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What Causes Brown Spots on a Refrigerator?

Brown spots on a refrigerator may be a big problem or a small nuisance, depending on the cause. The key to repairing brown spots and preventing future outbreaks is to catch them early. Inspect your refrigerator and clean it frequently to keep it spotless and help it run efficiently for a long time.

Rust

Brown spots on a refrigerator may be signs of a rust problem.

The most common cause of brown spots on a refrigerator is rust, especially in humid regions. As the appliance ages and the paint thins, the metal underneath is subject to oxidization. Rust doesn't just leave unsightly brown spots on your refrigerator; over time, the metal will rust all the way through, leaving holes or cracks in your appliance that will lead to leaks and other structural integrity problems. To determine if rust is the source of the brown spots on your refrigerator, spray the spots with a mild household cleaner and wipe gently with a clean sponge. If the spots do not disappear, even partially, they are signs of rust.

Preventing/Repairing Rust

GE recommends that owners polish their refrigerators frequently to prevent the paint from thinning. Do not use abrasive cleaners or scrubbers on your refrigerator surface. If you find small brown rust spots, cover them with appliance touch-up paint to prevent further corrosion and improve the appearance of the refrigerator.

Everyday Food Residue

Sometimes stubborn brown spots on a refrigerator may be visible signs of kitchen accidents or minor spills. If your daughter pours a glass of iced tea into a glass on the counter next to the refrigerator, for example, she may not notice if a few drops splash onto the side of the appliance. Within a few minutes, the splashes will dry into brown spots. A spill inside the refrigerator can leak out and stain the exterior, too, while a leaky ice dispenser may leave brown spots below the dispensing area. Many brown spots on the refrigerator are the results of dirty hands. A child may have headed straight to the kitchen for a juice box, after emerging from the sandbox, for example, leaving little muddy hand prints near the handle, or you may have opened the door yourself with butter-coated fingertips while mixing a cake.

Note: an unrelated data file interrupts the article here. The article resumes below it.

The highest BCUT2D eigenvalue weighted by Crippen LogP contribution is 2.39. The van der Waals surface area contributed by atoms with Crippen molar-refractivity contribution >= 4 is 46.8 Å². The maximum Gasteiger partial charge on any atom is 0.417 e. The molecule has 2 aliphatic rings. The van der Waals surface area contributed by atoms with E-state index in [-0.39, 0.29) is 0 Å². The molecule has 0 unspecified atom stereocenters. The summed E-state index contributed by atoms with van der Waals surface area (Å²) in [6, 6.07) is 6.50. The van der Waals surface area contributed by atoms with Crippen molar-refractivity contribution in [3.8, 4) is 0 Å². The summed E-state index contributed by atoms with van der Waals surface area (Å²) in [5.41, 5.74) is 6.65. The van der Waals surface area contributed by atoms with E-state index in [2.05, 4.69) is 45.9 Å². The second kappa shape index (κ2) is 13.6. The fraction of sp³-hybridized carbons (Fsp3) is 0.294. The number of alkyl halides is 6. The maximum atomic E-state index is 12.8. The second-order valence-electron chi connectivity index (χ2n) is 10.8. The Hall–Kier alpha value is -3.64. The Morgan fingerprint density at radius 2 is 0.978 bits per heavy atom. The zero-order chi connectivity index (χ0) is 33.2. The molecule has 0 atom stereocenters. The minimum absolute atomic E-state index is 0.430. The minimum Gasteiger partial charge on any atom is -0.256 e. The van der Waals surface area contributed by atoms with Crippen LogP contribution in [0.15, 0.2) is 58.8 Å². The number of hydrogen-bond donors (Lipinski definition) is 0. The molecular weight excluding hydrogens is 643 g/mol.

Removing Dirt

The longer that brown spots resulting from food residue and dirt remain on your refrigerator, the more difficult they will be to remove. If the spots don't come off with a mild household cleaner and a paper towel, mix a few drops of dishwashing detergent in a small bowl of warm water. Apply the mixture to the spots with a sponge and gently scrub the area clean. Remove any lingering suds and thoroughly dry the newly clean refrigerator surface.